Advantages of Being overweight

It is known for every one that being overweight can have adverse effects for our health. But can it also have positive aspects? Two new researches recommend that being overweight may in fact shield against death from cardiac causes.

Recent studies suggest that being overweight may in fact protect against death from cardiac problems.

With respect to the US Centers for Disease Control and Prevention (CDC), 70% of grownups over the age of 20 are often overweight or obese – a statistic that has triggered concern given the health issues associated with being overweight.

In general, obesity and overweight has been connected to cardiac problems.  A more latest research identified that heart disease was a major cause of death among people with class 3 obesity – regarded as “extreme obesity.”

But these latest research, lately published in the journal Mayo Clinic Proceedings, oppose such results. They support a theory well-known as the “obesity paradox” – the thinking that being overweight may safeguard against certain medical situations; in the case of these researches, it may safeguard against adverse cardiovascular effects.

Overweight sufferers ‘had lowest all-cause and cardiovascular related death risk’

For the first research, lead by Dr. Abhishek Sharma, a cardiology fellow, with other researchers performed a meta-analysis of 36 studies that viewed at the results of sufferers with coronary artery disease (CAD) who undergo coronary revascularization processes, which includes percutaneous coronary intervention (PCI) and coronary artery bypass graft (CABG).

The team identified that sufferers with a low body mass index (BMI) – described as less than 20 kg/m2 – had a 1.9- to 2.8-fold enhanced risk of heart attack and all-cause and cardiovascular death over the 1.7-year follow-up interval.

However, they identified that sufferers with the lowest cardiovascular death risk were those who were overweight – a BMI of 25-30 kg/m2. In inclusion, sufferers who were obese (a BMI of 30-35 kg/m2) had a 28% reduced risk of all-cause death than those with a normal BMI (20-25 kg/m2), while those who were drastically obese (a BMI over 35 kg/m2) had a 22% reduced risk of all-cause death.

Although the causes for these results are not clear, Dr. Sharma states that sufferers who are overweight are more probably to be recommended drugs that protect cardiovascular health – just like beta blockers and statins – which may describe the more positive cardiovascular outcomes among this people.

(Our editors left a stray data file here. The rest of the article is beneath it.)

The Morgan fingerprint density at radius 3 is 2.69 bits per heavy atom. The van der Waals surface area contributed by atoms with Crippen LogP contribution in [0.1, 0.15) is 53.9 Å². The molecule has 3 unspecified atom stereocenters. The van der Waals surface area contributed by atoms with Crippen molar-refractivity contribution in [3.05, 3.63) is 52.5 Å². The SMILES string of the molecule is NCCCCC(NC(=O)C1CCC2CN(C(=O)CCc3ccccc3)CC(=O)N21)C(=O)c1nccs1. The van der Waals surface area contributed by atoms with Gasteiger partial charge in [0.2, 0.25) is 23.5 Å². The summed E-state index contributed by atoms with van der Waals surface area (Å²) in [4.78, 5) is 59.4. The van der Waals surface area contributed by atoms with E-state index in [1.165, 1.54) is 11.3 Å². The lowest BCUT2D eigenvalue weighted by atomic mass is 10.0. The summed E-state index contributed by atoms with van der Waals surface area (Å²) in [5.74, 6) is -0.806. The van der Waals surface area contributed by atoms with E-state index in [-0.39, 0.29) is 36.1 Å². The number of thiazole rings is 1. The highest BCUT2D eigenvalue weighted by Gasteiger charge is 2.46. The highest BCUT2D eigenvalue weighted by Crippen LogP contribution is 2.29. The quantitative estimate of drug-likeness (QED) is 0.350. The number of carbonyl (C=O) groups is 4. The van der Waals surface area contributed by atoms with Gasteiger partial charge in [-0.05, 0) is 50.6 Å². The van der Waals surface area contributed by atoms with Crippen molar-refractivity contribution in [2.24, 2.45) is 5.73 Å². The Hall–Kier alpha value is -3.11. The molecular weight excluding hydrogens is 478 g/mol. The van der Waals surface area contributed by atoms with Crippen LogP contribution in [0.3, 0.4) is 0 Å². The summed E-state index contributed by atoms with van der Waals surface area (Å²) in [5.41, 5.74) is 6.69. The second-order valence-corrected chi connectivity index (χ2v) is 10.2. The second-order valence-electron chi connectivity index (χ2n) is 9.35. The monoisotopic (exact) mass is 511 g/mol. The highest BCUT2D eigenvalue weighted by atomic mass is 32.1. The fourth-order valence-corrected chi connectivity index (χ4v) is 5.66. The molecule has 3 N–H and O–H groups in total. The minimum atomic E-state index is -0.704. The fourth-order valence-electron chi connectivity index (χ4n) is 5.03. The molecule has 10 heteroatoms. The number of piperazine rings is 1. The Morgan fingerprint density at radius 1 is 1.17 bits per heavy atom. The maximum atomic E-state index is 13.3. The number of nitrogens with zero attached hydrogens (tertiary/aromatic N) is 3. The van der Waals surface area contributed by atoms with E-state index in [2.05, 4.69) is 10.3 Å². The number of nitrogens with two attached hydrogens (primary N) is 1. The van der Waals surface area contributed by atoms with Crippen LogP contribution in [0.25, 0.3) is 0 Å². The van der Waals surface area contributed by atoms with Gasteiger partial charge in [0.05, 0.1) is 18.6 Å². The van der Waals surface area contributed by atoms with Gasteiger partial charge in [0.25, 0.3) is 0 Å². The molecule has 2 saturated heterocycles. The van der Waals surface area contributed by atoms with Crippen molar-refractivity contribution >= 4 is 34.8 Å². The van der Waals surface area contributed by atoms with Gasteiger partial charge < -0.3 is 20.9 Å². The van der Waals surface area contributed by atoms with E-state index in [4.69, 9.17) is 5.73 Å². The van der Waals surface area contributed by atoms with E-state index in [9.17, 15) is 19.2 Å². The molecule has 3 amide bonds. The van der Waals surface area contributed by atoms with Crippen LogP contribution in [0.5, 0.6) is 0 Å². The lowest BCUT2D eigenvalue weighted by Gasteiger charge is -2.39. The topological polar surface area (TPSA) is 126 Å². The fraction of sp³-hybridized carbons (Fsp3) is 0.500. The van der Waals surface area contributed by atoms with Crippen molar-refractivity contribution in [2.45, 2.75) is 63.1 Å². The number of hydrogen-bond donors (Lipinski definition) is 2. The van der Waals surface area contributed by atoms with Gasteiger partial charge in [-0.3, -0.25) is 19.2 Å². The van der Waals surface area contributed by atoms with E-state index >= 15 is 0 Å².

“Additional,” he adds, “obese and overweight sufferers have been identified to have large coronary vessel damage, which might lead to more positive outcomes. This population may have a greater metabolic reserve, which may respond protectively in serious situations like CAD. Also, there could be a distinction in the patho-physiology of cardiovascular condition in over-weight and under-weight individuals. A non modifiable genetic predisposition may also perform a role in under-weight individuals.”

However, he notices that additional researches are warranted to research the mechanisms driving the connection between overweight and obesity and better cardiovascular results.

Body composition ‘performs a significant role in obesity paradox’

For the second research, senior researcher Dr. Carl Lavie and colleagues examined how body composition – particularly lean mass index and body fat – impacted BMI and death among 47,866 people with a preserved left ventricular fraction of over 50%.

The scientists identified that entire, higher BMI was related with lower death. Those with a higher lean body mass (mass of the body-fat) had a 28% reduced risk of mortality. In inclusion, the group identified that low body fat was only related with lower mortality if no modification was made for lean body mass, which indicates that “body composition performs a critical role in the obesity paradox,” with respect to Dr. Carl Lavie.

He adds:

“Every time evaluating a potential protective effect of body fat, lean mass index – which probably shows larger skeletal muscle mass – should be regarded. At greater BMI, body fat is related with an increase in mortality.”

Leaving comments on both of these studies, Dr. Kamyar Kalantar-Zadeh, states that the results should not be applied to “weaken the legitimacy of the anti-obesity promotion in the best interest of public healt

“Nonetheless,” he adds, “given the variety and reliability of epidemiologic details, there must be small question that in certain communities higher BMI, which is related with higher threat of metabolic syndrome and poor cardiovascular outcomes in the long term, confers short term surviving and cardiovascular benefits.”